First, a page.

With reference to FIGS. 1(C), 1(D), a thin sheet of heat decomposable carbon based material or substrate, such as kraft paper as shown at 50 in FIG. 3, or preferably carbon fiber tissue as shown at 50′ in FIG. 4, is spiral wound with the anisotropic flexible graphite sheet 25 on mandrel 27 as shown in FIG. 5. The thin, heat decomposable carbon based sheet 50, 50′, co-extensive with flexible graphite sheet 25, is impregnated with and coated on both sides with liquid resin 60 as shown in FIG. 6. Generally, the resin is coated on each side of sheet 50, 50′ to a thickness that can vary between about 5 mm and about 75 mm. The spiral wound article, before curing of the resin, is shown in FIG. 6. Curing of the resin 60 is accomplished by heating the spiral wound article 20 at 125° C. for 16 minutes and 300° C. for 16 hours. In the course of curing, the carbon base heat decomposable sheet 50, 50′ is gradually reduced to particles of carbon char (35 in FIGS. 1(B), 1(E)) while the gases which evolve from the curing of the resin 60, and the charring of carbon-based sheet 50, escape from the spiral wound article 20 through a temporary channel created by the decomposing of sheet 20 and thus do not cause any delamination of the flexible graphite sheet in the spiral wound article 20. Also, the decomposition of the heat decomposable sheet into small, isolated particles of carbon enables the complete, co-extensive resin bonding of the spiral wound flexible graphite sheet as shown in FIG. 1(E).
The resulting shell is rigid, strong and resistant to corrosion, such as from highly reactive chemical gases, and the cured resin bonding does not significantly diminish the thermal properties of the spiral wound shell.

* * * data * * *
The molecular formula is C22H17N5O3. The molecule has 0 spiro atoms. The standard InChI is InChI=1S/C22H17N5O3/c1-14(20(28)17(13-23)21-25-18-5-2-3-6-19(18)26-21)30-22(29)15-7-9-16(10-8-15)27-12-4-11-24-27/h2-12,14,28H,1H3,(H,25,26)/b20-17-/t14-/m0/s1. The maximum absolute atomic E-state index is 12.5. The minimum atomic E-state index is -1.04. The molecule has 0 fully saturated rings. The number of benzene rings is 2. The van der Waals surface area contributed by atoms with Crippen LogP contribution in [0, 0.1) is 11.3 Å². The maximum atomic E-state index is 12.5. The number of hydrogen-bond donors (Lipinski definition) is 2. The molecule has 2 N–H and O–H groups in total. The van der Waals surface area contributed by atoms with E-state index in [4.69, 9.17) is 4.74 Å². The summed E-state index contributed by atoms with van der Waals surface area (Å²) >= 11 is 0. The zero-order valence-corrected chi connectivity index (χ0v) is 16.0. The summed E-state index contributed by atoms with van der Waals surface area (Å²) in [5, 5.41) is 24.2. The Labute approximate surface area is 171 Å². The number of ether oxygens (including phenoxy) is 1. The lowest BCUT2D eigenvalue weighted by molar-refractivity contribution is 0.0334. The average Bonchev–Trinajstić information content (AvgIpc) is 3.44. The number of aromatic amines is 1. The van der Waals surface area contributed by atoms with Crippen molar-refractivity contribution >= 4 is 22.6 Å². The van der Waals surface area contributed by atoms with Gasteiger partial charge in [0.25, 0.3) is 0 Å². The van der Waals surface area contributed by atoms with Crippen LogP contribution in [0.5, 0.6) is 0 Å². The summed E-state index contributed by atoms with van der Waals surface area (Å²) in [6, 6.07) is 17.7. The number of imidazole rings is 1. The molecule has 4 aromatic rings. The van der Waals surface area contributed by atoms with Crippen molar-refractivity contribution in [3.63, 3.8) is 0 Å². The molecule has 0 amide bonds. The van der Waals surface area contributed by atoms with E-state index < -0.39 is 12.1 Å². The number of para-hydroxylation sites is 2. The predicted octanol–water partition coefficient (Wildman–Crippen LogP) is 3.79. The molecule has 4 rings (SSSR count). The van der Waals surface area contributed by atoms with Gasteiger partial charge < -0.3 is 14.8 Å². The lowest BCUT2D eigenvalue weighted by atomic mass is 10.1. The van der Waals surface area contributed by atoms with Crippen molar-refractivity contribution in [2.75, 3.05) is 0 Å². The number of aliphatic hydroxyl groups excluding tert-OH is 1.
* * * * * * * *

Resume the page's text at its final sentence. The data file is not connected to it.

In a further embodiment of the present invention, illustrated in FIG. 7, a second spiral wound shell 250, identical to the shell 25, except for having a larger cross section, surrounds shell 25, forming an annular chamber 70 therebetween which is at least partially (and preferably wholly) filled with an insulating material, such as individual particles 75 of uncompressed expanded graphite. These uncompressed particles of expanded graphite receive thermal energy by conduction from the inner shell 25, which is diffused throughout annular chamber 70; any radiant energy from inner shell 25 is likewise diffused by the particles of expanded graphite 75 and reflected by the inner wall 80 of shell 250. The resulting article relatively uniformly reflects radiant thermal energy back to reactor 10 and maintains an even temperature profile despite surges in heat radiation from reactor 10 while being highly resistant to attack by corrosive gases due to being formed completely from solid carbon components. The top and bottom of annular chamber can be sealed by sheets of flexible graphite 82 and 84 that can be in the form of the same material as shells 25 and 250, being prepared in planar form in flat molds, and resin bonded, as indicated at 88.
In the practice of the present invention a suitable resin for use, such as a phenolic resin like PHYOPHEN 43703 Phenolic Resin in methanol solvent available from Occidental Chemical Corporation, North Tonawanda, N.Y. The resin is suitably cured by heating at 125° C. for 16 minutes and 300° C. for 16 hours. Kraft paper can be used as the heat decomposable, carbon based substrate 50. The substrate 50′ can be a PAN carbon fiber tissue or pitch fiber tissue available from Technical Fibre Products Limited, Cumbria, England.
The above description is intended to enable the person skilled in the art to practice the invention. It is not intended to detail all of the possible variations and modifications that will become apparent to the skilled worker upon reading the description. It is intended, however, that all such modifications and variations be included within the scope of the invention that is defined by the following claims. The claims are intended to cover the indicated elements and steps in any arrangement or sequence that is effective to meet the objectives intended for the invention, unless the context specifically indicates the contrary.